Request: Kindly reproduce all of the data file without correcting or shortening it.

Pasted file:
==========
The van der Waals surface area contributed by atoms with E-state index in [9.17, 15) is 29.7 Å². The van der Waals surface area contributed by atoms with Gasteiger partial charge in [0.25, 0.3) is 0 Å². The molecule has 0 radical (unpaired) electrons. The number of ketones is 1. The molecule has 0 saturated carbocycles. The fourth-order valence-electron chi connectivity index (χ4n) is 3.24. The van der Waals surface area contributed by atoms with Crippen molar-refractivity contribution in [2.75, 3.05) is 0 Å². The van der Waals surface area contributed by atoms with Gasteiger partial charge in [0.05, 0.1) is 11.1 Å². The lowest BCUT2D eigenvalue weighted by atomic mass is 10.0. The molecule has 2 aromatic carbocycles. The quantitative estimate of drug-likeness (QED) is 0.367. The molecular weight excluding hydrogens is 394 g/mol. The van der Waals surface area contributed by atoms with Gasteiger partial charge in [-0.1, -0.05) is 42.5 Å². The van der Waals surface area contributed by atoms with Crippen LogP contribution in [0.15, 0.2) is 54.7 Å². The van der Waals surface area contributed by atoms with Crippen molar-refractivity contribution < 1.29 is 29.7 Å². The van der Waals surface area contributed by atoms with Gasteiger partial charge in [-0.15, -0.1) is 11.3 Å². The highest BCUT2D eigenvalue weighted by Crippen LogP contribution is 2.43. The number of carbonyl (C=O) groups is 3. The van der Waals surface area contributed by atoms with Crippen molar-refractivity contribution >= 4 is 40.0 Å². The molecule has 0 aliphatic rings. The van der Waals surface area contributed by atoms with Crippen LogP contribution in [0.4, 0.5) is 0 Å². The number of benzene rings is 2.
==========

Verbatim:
The van der Waals surface area contributed by atoms with E-state index in [9.17, 15) is 29.7 Å². The van der Waals surface area contributed by atoms with Gasteiger partial charge in [0.25, 0.3) is 0 Å². The molecule has 0 radical (unpaired) electrons. The number of ketones is 1. The molecule has 0 saturated carbocycles. The fourth-order valence-electron chi connectivity index (χ4n) is 3.24. The van der Waals surface area contributed by atoms with Crippen molar-refractivity contribution in [2.75, 3.05) is 0 Å². The van der Waals surface area contributed by atoms with Gasteiger partial charge in [0.05, 0.1) is 11.1 Å². The lowest BCUT2D eigenvalue weighted by atomic mass is 10.0. The molecule has 2 aromatic carbocycles. The quantitative estimate of drug-likeness (QED) is 0.367. The molecular weight excluding hydrogens is 394 g/mol. The van der Waals surface area contributed by atoms with Gasteiger partial charge in [-0.1, -0.05) is 42.5 Å². The van der Waals surface area contributed by atoms with Crippen LogP contribution in [0.15, 0.2) is 54.7 Å². The van der Waals surface area contributed by atoms with Crippen molar-refractivity contribution < 1.29 is 29.7 Å². The van der Waals surface area contributed by atoms with Gasteiger partial charge in [-0.15, -0.1) is 11.3 Å². The highest BCUT2D eigenvalue weighted by Crippen LogP contribution is 2.43. The number of carbonyl (C=O) groups is 3. The van der Waals surface area contributed by atoms with Crippen molar-refractivity contribution >= 4 is 40.0 Å². The molecule has 0 aliphatic rings. The van der Waals surface area contributed by atoms with Crippen LogP contribution in [0.4, 0.5) is 0 Å². The number of benzene rings is 2.